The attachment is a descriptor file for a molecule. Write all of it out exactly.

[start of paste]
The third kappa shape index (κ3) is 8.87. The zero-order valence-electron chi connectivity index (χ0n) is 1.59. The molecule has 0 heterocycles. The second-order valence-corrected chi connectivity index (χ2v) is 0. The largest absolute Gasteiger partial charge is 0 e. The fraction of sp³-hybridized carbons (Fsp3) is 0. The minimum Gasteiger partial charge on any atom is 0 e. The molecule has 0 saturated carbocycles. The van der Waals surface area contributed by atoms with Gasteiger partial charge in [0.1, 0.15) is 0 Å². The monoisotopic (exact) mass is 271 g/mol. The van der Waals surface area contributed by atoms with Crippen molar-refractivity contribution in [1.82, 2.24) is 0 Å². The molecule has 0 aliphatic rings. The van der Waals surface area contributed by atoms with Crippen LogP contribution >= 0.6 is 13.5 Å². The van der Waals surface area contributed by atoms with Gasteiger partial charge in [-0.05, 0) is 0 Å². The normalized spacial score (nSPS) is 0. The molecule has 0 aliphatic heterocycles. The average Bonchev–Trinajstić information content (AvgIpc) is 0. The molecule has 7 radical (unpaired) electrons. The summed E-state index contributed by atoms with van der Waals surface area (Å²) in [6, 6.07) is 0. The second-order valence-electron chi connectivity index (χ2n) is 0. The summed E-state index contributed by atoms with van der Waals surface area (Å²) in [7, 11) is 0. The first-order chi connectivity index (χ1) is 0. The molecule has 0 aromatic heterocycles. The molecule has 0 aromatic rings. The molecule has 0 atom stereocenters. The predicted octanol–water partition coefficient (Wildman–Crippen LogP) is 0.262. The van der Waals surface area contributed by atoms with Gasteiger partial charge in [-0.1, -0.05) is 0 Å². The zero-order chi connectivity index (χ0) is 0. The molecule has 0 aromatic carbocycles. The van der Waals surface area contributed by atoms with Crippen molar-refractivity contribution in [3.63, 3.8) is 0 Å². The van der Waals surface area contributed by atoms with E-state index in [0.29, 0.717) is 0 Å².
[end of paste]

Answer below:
The third kappa shape index (κ3) is 8.87. The zero-order valence-electron chi connectivity index (χ0n) is 1.59. The molecule has 0 heterocycles. The second-order valence-corrected chi connectivity index (χ2v) is 0. The largest absolute Gasteiger partial charge is 0 e. The fraction of sp³-hybridized carbons (Fsp3) is 0. The minimum Gasteiger partial charge on any atom is 0 e. The molecule has 0 saturated carbocycles. The van der Waals surface area contributed by atoms with Gasteiger partial charge in [0.1, 0.15) is 0 Å². The monoisotopic (exact) mass is 271 g/mol. The van der Waals surface area contributed by atoms with Crippen molar-refractivity contribution in [1.82, 2.24) is 0 Å². The molecule has 0 aliphatic rings. The van der Waals surface area contributed by atoms with Crippen LogP contribution >= 0.6 is 13.5 Å². The van der Waals surface area contributed by atoms with Gasteiger partial charge in [-0.05, 0) is 0 Å². The normalized spacial score (nSPS) is 0. The molecule has 0 aliphatic heterocycles. The average Bonchev–Trinajstić information content (AvgIpc) is 0. The molecule has 7 radical (unpaired) electrons. The summed E-state index contributed by atoms with van der Waals surface area (Å²) in [6, 6.07) is 0. The second-order valence-electron chi connectivity index (χ2n) is 0. The summed E-state index contributed by atoms with van der Waals surface area (Å²) in [7, 11) is 0. The first-order chi connectivity index (χ1) is 0. The molecule has 0 aromatic heterocycles. The molecule has 0 aromatic rings. The molecule has 0 atom stereocenters. The predicted octanol–water partition coefficient (Wildman–Crippen LogP) is 0.262. The van der Waals surface area contributed by atoms with Gasteiger partial charge in [-0.1, -0.05) is 0 Å². The zero-order chi connectivity index (χ0) is 0. The molecule has 0 aromatic carbocycles. The van der Waals surface area contributed by atoms with Crippen molar-refractivity contribution in [3.63, 3.8) is 0 Å². The van der Waals surface area contributed by atoms with E-state index in [0.29, 0.717) is 0 Å².